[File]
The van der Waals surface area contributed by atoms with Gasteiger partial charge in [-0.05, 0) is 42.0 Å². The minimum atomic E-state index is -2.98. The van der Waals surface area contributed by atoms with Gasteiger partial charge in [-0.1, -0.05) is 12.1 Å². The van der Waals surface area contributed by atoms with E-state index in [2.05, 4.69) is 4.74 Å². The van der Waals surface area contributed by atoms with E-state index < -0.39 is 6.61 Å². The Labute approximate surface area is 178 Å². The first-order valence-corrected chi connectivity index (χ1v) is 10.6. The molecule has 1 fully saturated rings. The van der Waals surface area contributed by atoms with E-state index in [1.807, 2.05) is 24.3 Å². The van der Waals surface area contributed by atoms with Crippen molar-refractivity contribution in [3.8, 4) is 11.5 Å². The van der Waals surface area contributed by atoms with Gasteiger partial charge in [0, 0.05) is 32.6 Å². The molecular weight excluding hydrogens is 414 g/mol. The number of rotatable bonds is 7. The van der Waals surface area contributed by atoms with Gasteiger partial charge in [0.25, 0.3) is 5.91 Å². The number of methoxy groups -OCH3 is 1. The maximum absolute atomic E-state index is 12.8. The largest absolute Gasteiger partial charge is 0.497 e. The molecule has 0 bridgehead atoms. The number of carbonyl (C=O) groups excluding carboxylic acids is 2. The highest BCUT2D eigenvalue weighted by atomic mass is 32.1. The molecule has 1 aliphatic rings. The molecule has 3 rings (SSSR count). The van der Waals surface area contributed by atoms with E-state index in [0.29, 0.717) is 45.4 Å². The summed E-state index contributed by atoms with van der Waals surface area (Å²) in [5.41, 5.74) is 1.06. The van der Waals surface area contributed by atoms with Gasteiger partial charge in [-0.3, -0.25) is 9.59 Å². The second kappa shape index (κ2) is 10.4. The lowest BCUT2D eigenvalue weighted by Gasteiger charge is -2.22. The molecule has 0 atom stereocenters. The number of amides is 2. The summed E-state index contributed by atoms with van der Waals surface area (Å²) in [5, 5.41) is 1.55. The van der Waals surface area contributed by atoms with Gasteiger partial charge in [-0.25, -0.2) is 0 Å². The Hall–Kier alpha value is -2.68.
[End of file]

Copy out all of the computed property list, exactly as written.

The van der Waals surface area contributed by atoms with Gasteiger partial charge in [-0.05, 0) is 42.0 Å². The minimum atomic E-state index is -2.98. The van der Waals surface area contributed by atoms with Gasteiger partial charge in [-0.1, -0.05) is 12.1 Å². The van der Waals surface area contributed by atoms with E-state index in [2.05, 4.69) is 4.74 Å². The van der Waals surface area contributed by atoms with E-state index < -0.39 is 6.61 Å². The Labute approximate surface area is 178 Å². The first-order valence-corrected chi connectivity index (χ1v) is 10.6. The molecule has 1 fully saturated rings. The van der Waals surface area contributed by atoms with E-state index in [1.807, 2.05) is 24.3 Å². The van der Waals surface area contributed by atoms with Crippen molar-refractivity contribution in [3.8, 4) is 11.5 Å². The van der Waals surface area contributed by atoms with Gasteiger partial charge in [0, 0.05) is 32.6 Å². The molecular weight excluding hydrogens is 414 g/mol. The number of rotatable bonds is 7. The van der Waals surface area contributed by atoms with Gasteiger partial charge in [0.25, 0.3) is 5.91 Å². The number of methoxy groups -OCH3 is 1. The maximum absolute atomic E-state index is 12.8. The largest absolute Gasteiger partial charge is 0.497 e. The molecule has 0 bridgehead atoms. The number of carbonyl (C=O) groups excluding carboxylic acids is 2. The highest BCUT2D eigenvalue weighted by atomic mass is 32.1. The molecule has 1 aliphatic rings. The molecule has 3 rings (SSSR count). The van der Waals surface area contributed by atoms with E-state index in [0.29, 0.717) is 45.4 Å². The summed E-state index contributed by atoms with van der Waals surface area (Å²) in [5.41, 5.74) is 1.06. The van der Waals surface area contributed by atoms with Gasteiger partial charge in [-0.3, -0.25) is 9.59 Å². The second kappa shape index (κ2) is 10.4. The lowest BCUT2D eigenvalue weighted by Gasteiger charge is -2.22. The molecule has 0 atom stereocenters. The number of amides is 2. The summed E-state index contributed by atoms with van der Waals surface area (Å²) in [5, 5.41) is 1.55. The van der Waals surface area contributed by atoms with Gasteiger partial charge in [-0.25, -0.2) is 0 Å². The Hall–Kier alpha value is -2.68.